BMan’s Blues Report reviews Benjamin Schnake Ensemble, The Joy of Playing

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Benjamin Schnake Ensemble

BMan’s Blues Report

Benjamin Schnake CD Cover

I just had the opportunity to review the most recent release (October 4, 2021), The Joy of Playing, from the Benjamin Schnake Ensemble and it’s really cool. Opening with Marisol, a hot, South American style jazz number featuring multi instrumentalist, composer and arranger, Benjamin Schnake on nylon string guitar. Joined by Dave Pietro on alto sax, Tim Stuven on tenor sax, John Blevins on trumpet, Eric Quinn on trombone, Jennifer Wharton on bass, Santiago on piano, Gui Duvignau on bass and Paul Shaw, this track is an excellent opener. There is no denying the Latin influence on this release, it’s band leader being born in Santiego de Chile where he started playing guitar at 10. With a lighter touch, Fragment, features beautiful piano work by Santiego Leibson with Schnake on nylon string guitar Sunhyun Yoo on alto sax and Paul Shaw on drums. Beautiful. She’s Gone is a bit more quiet yet features a stunning trombone solo by Eric Quinn and complimentary sax solo by Dave Pietro. Aju features Schnake on electric guitar and his contemporary Latin styling comparable to contemporary player Al DiMeola. Leibson again takes a commanding piano solo and Gui Duvignau and Paul Shaw each present short solos of their own. Very nice. Mingus’ Goodbye Porkpie Hat really gives the Ensemble a terrific opportunity to improvise over a true standard. Leibson shines on piano and the horns are arranged in an unconventional yet extremely interesting way. Wrapping the release is Lakitas, is inspired by the Andean musical tradition of Lakitas. This traditional folk basis is expanded and improvised into a modern jazz beauty. Featuring Schnake on mandolin, Ammon Swinbank on flute, Leibson on piano and Shaw on drums, this is a beautiful closer for a terrific release.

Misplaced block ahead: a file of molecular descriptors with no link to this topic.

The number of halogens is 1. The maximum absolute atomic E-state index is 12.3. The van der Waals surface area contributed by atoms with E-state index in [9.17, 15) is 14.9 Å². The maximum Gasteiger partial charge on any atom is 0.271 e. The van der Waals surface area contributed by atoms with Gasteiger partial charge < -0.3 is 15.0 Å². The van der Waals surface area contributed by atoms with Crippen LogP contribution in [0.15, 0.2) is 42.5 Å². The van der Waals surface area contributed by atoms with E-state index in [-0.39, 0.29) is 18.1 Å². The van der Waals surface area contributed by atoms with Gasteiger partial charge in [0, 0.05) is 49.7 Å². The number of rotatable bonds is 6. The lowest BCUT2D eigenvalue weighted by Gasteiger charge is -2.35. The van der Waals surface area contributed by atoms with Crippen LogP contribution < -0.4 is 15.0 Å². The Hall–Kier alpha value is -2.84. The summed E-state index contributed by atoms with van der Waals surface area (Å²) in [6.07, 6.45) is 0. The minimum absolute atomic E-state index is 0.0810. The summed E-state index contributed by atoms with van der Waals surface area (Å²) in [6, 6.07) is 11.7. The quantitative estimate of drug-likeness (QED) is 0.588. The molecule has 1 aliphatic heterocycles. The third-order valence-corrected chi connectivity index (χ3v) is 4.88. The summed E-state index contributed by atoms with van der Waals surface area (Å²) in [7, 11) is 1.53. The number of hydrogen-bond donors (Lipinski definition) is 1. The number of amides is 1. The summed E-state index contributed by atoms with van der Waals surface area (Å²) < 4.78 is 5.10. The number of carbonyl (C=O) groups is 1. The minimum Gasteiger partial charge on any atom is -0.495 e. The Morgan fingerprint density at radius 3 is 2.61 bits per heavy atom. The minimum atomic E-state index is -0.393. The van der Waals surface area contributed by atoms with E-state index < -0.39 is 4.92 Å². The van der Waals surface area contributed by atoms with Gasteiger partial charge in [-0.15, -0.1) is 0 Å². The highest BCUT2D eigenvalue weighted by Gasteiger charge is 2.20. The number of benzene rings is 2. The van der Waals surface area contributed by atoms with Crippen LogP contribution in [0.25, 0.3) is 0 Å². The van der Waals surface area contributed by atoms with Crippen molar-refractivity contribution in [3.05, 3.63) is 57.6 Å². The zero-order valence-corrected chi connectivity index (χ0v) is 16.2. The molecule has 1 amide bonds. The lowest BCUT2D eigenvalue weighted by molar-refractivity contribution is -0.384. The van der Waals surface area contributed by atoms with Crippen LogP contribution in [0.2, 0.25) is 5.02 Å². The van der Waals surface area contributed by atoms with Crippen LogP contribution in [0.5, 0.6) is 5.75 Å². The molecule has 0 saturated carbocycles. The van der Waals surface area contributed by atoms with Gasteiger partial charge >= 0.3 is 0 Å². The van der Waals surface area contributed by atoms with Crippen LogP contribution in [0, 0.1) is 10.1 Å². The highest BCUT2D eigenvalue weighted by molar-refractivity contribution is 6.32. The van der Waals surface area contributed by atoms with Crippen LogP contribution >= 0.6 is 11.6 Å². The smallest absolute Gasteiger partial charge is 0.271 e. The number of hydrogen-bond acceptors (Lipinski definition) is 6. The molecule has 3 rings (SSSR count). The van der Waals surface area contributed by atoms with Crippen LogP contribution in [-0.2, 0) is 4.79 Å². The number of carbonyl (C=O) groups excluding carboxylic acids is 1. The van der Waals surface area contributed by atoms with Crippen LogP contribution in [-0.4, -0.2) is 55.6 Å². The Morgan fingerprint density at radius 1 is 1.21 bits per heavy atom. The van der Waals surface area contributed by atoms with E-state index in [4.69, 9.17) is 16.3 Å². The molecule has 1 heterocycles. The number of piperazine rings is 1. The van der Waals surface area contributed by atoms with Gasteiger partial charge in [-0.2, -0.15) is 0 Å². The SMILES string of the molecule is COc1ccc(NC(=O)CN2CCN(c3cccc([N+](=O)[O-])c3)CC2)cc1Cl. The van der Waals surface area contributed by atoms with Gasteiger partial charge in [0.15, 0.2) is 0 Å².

Kari Gaffney

Kari Gaffney

Since 1988 Kari-On Productions has helped artists get an even footing in the industry through jazz promotion in the genres of Jazz, World & Latin Jazz through Jazz Radio and Publicity. Why do we do both, because they compliment each other, and we care about fiscal longevity for the artist.

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